Valentines’ Day Food Massacre

As I said in a recent roundup, I’ve set myself a personal challenge of cooking a fun theme menu once a week. This week, it wasn’t difficult to decide what to choose for the theme: l’amour, natch. But I didn’t want to go with the tried-and-trite for my menu: aphrodisiacs, red foods, chocolate…

So I thought about what I wanted to evoke for Valentine’s Day with my partner, and what I came up with was fun and sensuality. I wanted to make interactive food — something spicy, yummy, a little messy. Two courses of Asian-style finger-food favorites seemed to fit the bill. As for dessert, I had a carton of strawberries left over from the previous weekend that I knew had to be consumed somehow. My hubby doesn’t like strawberries, but he had leftover cupcakes, so I didn’t concern myself too much with him.

My Valentine’s Day menu was therefore to be:

  • Mushroom Spring Rolls with Peanut Dipping Sauce — recipe from Simple to Spectacular, by Mark Bittman and Jean-Georges Vongerichten
  • Chicken Lettuce Wraps — recipe culled from various places and, as it turned out, partially made up as I went along
  • Red Wine-Strawberry Sorbet — okay, I did cave and do something brilliantly, ruthlessly, dynamically red, but it was worth it; recipe also from Simple to Spectacular

The menu sounds pretty great, doesn’t it? Unfortunately, the results were … ahem … less than spectacular. So this Valentine’s Day was truly meaningful, since I got to watch my husband scarf down everything I made and declare it fabulous even so, because that’s how much he loves me.

Here’s the blow-by-blow:

The Mushroom Spring Rolls were actually pretty good, and the dipping sauce that went with them — made from toasted, chopped peanuts, chiles, coconut milk and soy sauce — was fantastic. My husband even remarked that he had noticed that I was cooking mushrooms much better these days; all I had changed was the cooking time, since I had learned that I needed to cook mushrooms over medium-high heat until the liquid released and then evaporated, and then take them off the heat. This ensures that they are brown and meaty, not too liquidy. I was taking them off too soon before. You don’t always expect the eater in the family to notice these little things, so I was secretly gratified.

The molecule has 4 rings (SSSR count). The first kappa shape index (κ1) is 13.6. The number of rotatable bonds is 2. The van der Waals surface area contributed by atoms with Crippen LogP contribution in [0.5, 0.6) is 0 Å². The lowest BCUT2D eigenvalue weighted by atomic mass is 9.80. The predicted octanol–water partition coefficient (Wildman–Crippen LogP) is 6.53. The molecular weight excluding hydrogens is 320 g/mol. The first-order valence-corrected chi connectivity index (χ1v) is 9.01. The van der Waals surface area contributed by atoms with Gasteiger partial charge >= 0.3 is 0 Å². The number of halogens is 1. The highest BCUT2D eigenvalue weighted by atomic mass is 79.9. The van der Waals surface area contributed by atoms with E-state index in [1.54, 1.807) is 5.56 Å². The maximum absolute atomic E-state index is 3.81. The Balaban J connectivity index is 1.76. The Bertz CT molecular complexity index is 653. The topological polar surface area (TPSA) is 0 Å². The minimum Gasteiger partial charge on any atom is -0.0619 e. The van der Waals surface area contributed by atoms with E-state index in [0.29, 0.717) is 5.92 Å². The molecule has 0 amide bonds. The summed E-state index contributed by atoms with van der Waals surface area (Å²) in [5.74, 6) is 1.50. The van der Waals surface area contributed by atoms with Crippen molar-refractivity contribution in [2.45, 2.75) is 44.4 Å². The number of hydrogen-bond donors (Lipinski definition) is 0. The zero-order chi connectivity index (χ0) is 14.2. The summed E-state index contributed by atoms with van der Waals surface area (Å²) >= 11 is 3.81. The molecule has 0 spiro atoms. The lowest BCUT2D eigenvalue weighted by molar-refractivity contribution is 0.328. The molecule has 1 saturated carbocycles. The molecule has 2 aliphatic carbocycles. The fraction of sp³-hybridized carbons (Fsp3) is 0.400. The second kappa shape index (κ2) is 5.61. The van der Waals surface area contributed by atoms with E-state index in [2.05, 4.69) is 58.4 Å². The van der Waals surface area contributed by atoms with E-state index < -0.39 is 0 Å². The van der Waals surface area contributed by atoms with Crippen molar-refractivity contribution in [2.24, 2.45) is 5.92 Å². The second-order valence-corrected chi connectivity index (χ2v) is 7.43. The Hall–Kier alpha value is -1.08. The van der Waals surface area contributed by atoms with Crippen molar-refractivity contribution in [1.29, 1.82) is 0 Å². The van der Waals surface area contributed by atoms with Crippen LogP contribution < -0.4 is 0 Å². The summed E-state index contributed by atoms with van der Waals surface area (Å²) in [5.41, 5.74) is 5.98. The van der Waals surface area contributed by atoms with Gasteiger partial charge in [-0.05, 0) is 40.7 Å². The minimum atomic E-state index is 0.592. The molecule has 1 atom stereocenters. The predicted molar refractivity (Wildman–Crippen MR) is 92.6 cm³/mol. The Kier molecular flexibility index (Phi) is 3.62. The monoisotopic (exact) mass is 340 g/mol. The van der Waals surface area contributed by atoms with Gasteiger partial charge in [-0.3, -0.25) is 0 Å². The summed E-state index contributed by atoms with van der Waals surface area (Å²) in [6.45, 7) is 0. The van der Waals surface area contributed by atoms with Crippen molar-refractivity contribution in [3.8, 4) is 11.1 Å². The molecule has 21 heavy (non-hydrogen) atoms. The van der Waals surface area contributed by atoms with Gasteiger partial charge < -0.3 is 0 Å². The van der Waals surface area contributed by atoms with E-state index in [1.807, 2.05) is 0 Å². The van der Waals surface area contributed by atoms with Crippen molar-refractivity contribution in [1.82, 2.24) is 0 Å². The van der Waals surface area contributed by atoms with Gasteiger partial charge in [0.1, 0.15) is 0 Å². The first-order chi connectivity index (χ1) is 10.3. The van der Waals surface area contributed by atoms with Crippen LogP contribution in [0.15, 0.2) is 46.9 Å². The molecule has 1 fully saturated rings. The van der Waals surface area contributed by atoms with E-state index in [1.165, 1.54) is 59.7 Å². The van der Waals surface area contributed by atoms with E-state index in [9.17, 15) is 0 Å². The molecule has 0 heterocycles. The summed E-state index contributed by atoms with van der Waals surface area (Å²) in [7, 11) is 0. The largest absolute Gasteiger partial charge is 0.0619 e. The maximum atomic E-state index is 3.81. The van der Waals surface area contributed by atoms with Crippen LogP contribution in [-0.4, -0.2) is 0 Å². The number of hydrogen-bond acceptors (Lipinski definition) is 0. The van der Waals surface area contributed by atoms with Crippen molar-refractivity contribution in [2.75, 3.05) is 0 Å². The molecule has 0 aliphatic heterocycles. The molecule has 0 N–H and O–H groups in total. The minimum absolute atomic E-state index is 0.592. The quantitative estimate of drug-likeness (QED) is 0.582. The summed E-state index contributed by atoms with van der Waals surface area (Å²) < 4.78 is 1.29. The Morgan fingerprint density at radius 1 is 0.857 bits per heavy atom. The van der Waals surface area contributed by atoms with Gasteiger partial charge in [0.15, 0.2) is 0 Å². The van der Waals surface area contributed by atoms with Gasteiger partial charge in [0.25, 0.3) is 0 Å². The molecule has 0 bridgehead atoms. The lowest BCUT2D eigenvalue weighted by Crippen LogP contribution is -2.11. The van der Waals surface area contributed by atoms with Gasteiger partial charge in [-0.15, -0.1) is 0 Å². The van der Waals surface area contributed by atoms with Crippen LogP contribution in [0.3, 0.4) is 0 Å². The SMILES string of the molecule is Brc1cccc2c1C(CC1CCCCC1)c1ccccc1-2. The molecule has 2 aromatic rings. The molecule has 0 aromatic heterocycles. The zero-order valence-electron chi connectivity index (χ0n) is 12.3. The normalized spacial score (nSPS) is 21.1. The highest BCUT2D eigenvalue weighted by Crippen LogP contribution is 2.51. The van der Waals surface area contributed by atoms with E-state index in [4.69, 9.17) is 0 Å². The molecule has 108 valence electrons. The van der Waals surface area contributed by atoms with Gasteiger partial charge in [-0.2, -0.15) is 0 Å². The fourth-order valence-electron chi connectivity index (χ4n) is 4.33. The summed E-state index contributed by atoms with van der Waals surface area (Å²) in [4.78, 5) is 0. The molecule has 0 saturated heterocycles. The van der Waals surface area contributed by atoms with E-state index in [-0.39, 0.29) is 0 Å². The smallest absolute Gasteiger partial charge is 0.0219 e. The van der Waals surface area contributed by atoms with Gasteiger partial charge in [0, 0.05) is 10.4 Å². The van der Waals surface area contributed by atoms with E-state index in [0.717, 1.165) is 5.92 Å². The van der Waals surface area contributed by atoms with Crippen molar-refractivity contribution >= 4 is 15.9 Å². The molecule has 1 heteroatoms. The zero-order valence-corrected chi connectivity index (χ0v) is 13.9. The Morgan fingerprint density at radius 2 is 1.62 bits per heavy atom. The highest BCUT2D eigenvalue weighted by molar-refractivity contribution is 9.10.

The problem with the Spring Rolls was that the recipe called for phyllo dough to evoke the crispiness of a spring roll without the necessity of deep-frying. A good idea in theory, but in practice, it didn’t quite work for me. The phyllo was too light and crispy, and didn’t have enough substance. Besides, it reminded me of a mushroom spanakopita, which didn’t go at all with the Southeast Asian-style dipping sauce. So the recipe wasn’t a keeper for me.

Chicken Lettuce Wraps was the main course, in which I was hoping to re-create one of our favorite Chinese restaurant appetizers. Once I started the base recipe, however, I realized that there were a few things wrong with it. For instance, it tried to combine lemongrass and fish sauce and teriyaki sauce and soy sauce all in one thing — it was kind of a mess. Also, it was too thick and pasty. So I started rapidly adapting, trying instead for a more straightforward black bean sauce lightened with chicken stock. It actually was very tasty — if a bit salty and still a little too thick from too much fermented black bean paste — and it did taste a lot like what we were used to from the restaurant.

The problem was that I had cooked the cabbage in the sauce, and it turned this blue-green-gray color — very unappetizing. It brought home again the lesson that food needs to look good as well as taste good. But I did achieve the goal of making something very messy; I got sauce and chicken all over the place. My husband, who is usually as big a slob as I am, managed somehow to hardly even dirty his plate. I guess he’s more adroit at wrapping things in lettuce leaves than I am.

On to dessert… The sorbet was the winner of the night and of the week. Unfortunately — or fortunately, depending on how selfish you are when it comes to homemade sorbet — I was the only person who ate it. With a little forethought, it is possible to make sorbet on a weeknight, a handy tip to keep in mind. And since the recipe is so simple and so delicious, I will pass it on to you, crediting Simple to Spectacular.

Strawberry-Red Wine Sorbet for Your Valentine


  • 2 cups strawberries, quartered
  • ½ cup good-quality red wine
  • 1 cup sugar
  • the seeds of 1 vanilla bean
  • 2 tbsp. lemon juice
  1. Let the mixture sit for about 1 hour
  2. Puree the mixture in a blender
  3. Freeze in an ice cream maker — you do have an ice cream maker, don’t you?
  4. If you have the time, firm up in the freezer for a few hours before serving

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